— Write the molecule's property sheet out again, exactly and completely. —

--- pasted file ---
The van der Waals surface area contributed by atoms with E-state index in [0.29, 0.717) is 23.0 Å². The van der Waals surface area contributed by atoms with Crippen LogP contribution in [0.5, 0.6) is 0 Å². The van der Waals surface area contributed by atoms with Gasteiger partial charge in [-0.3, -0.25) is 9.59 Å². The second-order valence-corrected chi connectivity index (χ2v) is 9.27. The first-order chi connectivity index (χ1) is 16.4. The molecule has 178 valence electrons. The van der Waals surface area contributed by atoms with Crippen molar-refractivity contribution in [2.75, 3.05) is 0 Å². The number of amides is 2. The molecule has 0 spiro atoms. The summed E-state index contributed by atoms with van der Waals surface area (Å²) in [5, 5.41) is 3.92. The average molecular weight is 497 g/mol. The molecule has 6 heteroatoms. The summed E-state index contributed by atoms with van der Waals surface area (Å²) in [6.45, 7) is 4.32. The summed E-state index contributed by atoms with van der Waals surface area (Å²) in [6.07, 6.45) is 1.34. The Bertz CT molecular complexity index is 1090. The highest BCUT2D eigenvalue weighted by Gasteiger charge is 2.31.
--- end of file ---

The van der Waals surface area contributed by atoms with E-state index in [0.29, 0.717) is 23.0 Å². The van der Waals surface area contributed by atoms with Crippen LogP contribution in [0.5, 0.6) is 0 Å². The van der Waals surface area contributed by atoms with Gasteiger partial charge in [-0.3, -0.25) is 9.59 Å². The second-order valence-corrected chi connectivity index (χ2v) is 9.27. The first-order chi connectivity index (χ1) is 16.4. The molecule has 178 valence electrons. The van der Waals surface area contributed by atoms with Crippen molar-refractivity contribution in [2.75, 3.05) is 0 Å². The number of amides is 2. The molecule has 0 spiro atoms. The summed E-state index contributed by atoms with van der Waals surface area (Å²) in [5, 5.41) is 3.92. The average molecular weight is 497 g/mol. The molecule has 6 heteroatoms. The summed E-state index contributed by atoms with van der Waals surface area (Å²) in [6.45, 7) is 4.32. The summed E-state index contributed by atoms with van der Waals surface area (Å²) in [6.07, 6.45) is 1.34. The Bertz CT molecular complexity index is 1090. The highest BCUT2D eigenvalue weighted by Gasteiger charge is 2.31.